According to the report, Stress at Work, from the federal government’s National Institute for Occupational Safety and Health (NIOSH), stress can take a physical toll on employees – particularly with employees suffering from cardiovascular disease, musculosketal disorders (particularly back problems), and psychological disorders (particularly depression).
Stressed-out employees are more likely to suffer on-the-job injuries and could be more in line for suicide, cancer, ulcers and an impaired immune function, the NIOSH report said. The report cites a Journal of Occupational and Environmental Medicine study that found health-care expenditures are nearly 50% higher for stressed out workers.
Possible tipoffs of a stressed out worker often include: headaches, sleep disturbances, difficulty concentrating, short temper, upset stomach, job dissatisfaction, and low morale.
“Stress sets off an alarm in the brain, which responds by preparing the body for defensive action,” the NISOH report asserted. “The nervous system is aroused and hormones are released to sharpen the senses, quicken the pulse, deepen respiration and tense the muscles.”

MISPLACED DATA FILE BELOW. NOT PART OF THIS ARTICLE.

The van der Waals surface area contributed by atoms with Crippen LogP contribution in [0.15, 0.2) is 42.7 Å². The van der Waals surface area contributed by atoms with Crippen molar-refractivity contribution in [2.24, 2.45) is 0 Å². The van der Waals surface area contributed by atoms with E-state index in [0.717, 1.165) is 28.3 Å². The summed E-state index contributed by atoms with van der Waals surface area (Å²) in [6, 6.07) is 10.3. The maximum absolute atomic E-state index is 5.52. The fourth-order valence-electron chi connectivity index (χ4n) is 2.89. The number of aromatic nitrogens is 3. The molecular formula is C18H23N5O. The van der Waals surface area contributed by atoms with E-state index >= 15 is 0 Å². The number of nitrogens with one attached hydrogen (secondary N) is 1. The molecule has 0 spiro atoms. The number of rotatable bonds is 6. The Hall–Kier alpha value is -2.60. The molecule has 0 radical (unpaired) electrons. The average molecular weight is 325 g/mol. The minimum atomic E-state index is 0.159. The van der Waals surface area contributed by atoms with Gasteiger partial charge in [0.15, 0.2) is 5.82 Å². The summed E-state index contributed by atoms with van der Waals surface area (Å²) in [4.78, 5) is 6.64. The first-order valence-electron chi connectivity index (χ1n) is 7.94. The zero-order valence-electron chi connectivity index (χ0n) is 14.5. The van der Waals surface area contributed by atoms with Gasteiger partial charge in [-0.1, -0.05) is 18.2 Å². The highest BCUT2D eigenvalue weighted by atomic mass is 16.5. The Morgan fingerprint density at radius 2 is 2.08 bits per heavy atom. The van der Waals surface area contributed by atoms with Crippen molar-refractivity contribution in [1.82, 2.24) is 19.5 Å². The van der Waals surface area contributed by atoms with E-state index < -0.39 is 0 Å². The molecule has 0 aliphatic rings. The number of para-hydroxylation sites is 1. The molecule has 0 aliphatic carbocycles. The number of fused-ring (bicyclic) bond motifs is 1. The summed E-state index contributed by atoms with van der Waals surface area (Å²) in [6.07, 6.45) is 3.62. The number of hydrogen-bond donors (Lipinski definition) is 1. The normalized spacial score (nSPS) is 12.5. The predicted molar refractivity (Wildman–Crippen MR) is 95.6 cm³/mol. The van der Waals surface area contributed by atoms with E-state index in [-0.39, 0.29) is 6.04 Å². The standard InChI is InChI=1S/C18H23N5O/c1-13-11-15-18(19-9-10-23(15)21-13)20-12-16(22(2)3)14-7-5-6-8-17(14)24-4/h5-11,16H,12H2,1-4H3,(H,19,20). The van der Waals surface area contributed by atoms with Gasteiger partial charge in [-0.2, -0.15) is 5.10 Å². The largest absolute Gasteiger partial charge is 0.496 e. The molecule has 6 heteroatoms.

Workplace Stress Factors
NIOSH listed potentially stressful job conditions:
- a lack of participation by workers in company decision making, sometimes worsened by poor internal communications
- a poor social environment with a lack of support from coworkers and supervisors
- conflicting or uncertain job expectations
- job insecurity and lack of opportunity for growth
- unpleasant or dangerous physical conditions such as crowding, noise, or air pollution.
“When stressful situations go unresolved, the body is kept in a constant state of activation, which increases the rate of wear and tear to biological systems,” the NIOSH researchers wrote. “Ultimately fatigue or damage results, and the ability of the body to repair and defend itself can become seriously compromised. As a result, the risk of injury or disease escalates.”
Steering Clear of Stress
NIOSH also provided a series of recommendations about how to avoid workplace stress:
- ensure the workload is in line with workers’ capabilities and resources
- clearly define workers’ roles and responsibilities
- give workers opportunities to participate in decisions and actions affecting their jobs
- improve internal communications.
A copy of the report is available at http://www.cdc.gov/niosh/stresswk.html .
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